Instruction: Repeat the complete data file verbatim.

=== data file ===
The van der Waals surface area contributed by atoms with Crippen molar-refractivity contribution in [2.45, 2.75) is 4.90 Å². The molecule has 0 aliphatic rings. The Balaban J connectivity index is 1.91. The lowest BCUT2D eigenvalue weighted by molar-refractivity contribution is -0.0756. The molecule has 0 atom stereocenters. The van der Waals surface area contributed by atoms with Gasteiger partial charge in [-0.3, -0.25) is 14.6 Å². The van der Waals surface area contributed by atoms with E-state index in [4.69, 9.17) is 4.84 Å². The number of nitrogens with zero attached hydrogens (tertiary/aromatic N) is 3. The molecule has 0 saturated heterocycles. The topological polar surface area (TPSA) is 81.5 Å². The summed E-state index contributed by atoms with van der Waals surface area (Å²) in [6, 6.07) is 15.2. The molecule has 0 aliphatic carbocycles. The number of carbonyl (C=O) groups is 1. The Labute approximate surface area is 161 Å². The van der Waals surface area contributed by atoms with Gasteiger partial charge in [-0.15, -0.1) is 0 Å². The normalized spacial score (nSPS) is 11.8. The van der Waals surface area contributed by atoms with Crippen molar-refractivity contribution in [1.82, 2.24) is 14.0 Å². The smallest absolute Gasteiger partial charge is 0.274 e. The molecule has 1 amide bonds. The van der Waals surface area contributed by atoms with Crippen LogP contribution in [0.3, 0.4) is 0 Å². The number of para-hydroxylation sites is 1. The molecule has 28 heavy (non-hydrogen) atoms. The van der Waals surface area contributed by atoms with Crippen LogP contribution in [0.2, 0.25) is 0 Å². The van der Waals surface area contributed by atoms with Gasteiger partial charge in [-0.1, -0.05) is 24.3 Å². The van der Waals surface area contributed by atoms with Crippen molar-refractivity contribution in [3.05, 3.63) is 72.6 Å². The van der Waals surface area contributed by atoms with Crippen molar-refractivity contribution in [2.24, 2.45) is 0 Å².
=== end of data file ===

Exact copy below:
The van der Waals surface area contributed by atoms with Crippen molar-refractivity contribution in [2.45, 2.75) is 4.90 Å². The molecule has 0 aliphatic rings. The Balaban J connectivity index is 1.91. The lowest BCUT2D eigenvalue weighted by molar-refractivity contribution is -0.0756. The molecule has 0 atom stereocenters. The van der Waals surface area contributed by atoms with Gasteiger partial charge in [-0.3, -0.25) is 14.6 Å². The van der Waals surface area contributed by atoms with E-state index in [4.69, 9.17) is 4.84 Å². The number of nitrogens with zero attached hydrogens (tertiary/aromatic N) is 3. The molecule has 0 saturated heterocycles. The topological polar surface area (TPSA) is 81.5 Å². The summed E-state index contributed by atoms with van der Waals surface area (Å²) in [6, 6.07) is 15.2. The molecule has 0 aliphatic carbocycles. The number of carbonyl (C=O) groups is 1. The Labute approximate surface area is 161 Å². The van der Waals surface area contributed by atoms with Gasteiger partial charge in [-0.15, -0.1) is 0 Å². The normalized spacial score (nSPS) is 11.8. The van der Waals surface area contributed by atoms with Crippen molar-refractivity contribution in [1.82, 2.24) is 14.0 Å². The smallest absolute Gasteiger partial charge is 0.274 e. The molecule has 1 amide bonds. The van der Waals surface area contributed by atoms with Crippen LogP contribution in [0.3, 0.4) is 0 Å². The number of para-hydroxylation sites is 1. The molecule has 28 heavy (non-hydrogen) atoms. The van der Waals surface area contributed by atoms with Crippen LogP contribution in [0.2, 0.25) is 0 Å². The van der Waals surface area contributed by atoms with Gasteiger partial charge in [-0.1, -0.05) is 24.3 Å². The van der Waals surface area contributed by atoms with Crippen molar-refractivity contribution in [3.05, 3.63) is 72.6 Å². The van der Waals surface area contributed by atoms with Crippen molar-refractivity contribution in [2.24, 2.45) is 0 Å².